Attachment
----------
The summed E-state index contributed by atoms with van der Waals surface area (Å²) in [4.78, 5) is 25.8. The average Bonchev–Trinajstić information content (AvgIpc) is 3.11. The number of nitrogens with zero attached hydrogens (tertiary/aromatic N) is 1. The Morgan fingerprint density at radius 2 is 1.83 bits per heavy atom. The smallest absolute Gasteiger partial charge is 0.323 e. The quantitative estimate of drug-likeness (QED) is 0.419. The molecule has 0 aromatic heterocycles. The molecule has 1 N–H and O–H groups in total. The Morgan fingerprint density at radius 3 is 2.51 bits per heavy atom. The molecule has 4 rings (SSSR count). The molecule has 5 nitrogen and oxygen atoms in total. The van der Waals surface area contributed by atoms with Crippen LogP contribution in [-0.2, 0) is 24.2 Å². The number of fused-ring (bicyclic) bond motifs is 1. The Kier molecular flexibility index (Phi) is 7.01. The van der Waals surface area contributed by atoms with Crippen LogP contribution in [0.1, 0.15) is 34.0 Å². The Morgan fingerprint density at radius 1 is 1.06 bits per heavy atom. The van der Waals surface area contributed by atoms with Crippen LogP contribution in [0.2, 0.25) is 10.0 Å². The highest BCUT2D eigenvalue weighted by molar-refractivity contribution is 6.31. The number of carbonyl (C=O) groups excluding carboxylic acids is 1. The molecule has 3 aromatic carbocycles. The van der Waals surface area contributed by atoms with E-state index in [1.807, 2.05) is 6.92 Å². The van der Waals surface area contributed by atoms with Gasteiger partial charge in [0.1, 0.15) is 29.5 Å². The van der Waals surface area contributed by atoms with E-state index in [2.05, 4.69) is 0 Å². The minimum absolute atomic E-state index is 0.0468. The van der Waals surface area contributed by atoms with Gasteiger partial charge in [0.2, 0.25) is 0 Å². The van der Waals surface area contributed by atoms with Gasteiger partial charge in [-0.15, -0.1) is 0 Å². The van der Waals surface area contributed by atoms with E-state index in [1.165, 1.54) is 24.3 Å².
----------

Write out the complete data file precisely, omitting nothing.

The summed E-state index contributed by atoms with van der Waals surface area (Å²) in [4.78, 5) is 25.8. The average Bonchev–Trinajstić information content (AvgIpc) is 3.11. The number of nitrogens with zero attached hydrogens (tertiary/aromatic N) is 1. The Morgan fingerprint density at radius 2 is 1.83 bits per heavy atom. The smallest absolute Gasteiger partial charge is 0.323 e. The quantitative estimate of drug-likeness (QED) is 0.419. The molecule has 0 aromatic heterocycles. The molecule has 1 N–H and O–H groups in total. The Morgan fingerprint density at radius 3 is 2.51 bits per heavy atom. The molecule has 4 rings (SSSR count). The molecule has 5 nitrogen and oxygen atoms in total. The van der Waals surface area contributed by atoms with Crippen LogP contribution in [-0.2, 0) is 24.2 Å². The number of fused-ring (bicyclic) bond motifs is 1. The Kier molecular flexibility index (Phi) is 7.01. The van der Waals surface area contributed by atoms with Crippen LogP contribution in [0.1, 0.15) is 34.0 Å². The Morgan fingerprint density at radius 1 is 1.06 bits per heavy atom. The van der Waals surface area contributed by atoms with Crippen LogP contribution in [0.2, 0.25) is 10.0 Å². The highest BCUT2D eigenvalue weighted by molar-refractivity contribution is 6.31. The number of carbonyl (C=O) groups excluding carboxylic acids is 1. The molecule has 3 aromatic carbocycles. The van der Waals surface area contributed by atoms with E-state index in [1.807, 2.05) is 6.92 Å². The van der Waals surface area contributed by atoms with Gasteiger partial charge in [0.1, 0.15) is 29.5 Å². The van der Waals surface area contributed by atoms with E-state index in [2.05, 4.69) is 0 Å². The minimum absolute atomic E-state index is 0.0468. The van der Waals surface area contributed by atoms with Gasteiger partial charge in [0.2, 0.25) is 0 Å². The van der Waals surface area contributed by atoms with Gasteiger partial charge in [-0.15, -0.1) is 0 Å². The van der Waals surface area contributed by atoms with E-state index in [1.165, 1.54) is 24.3 Å².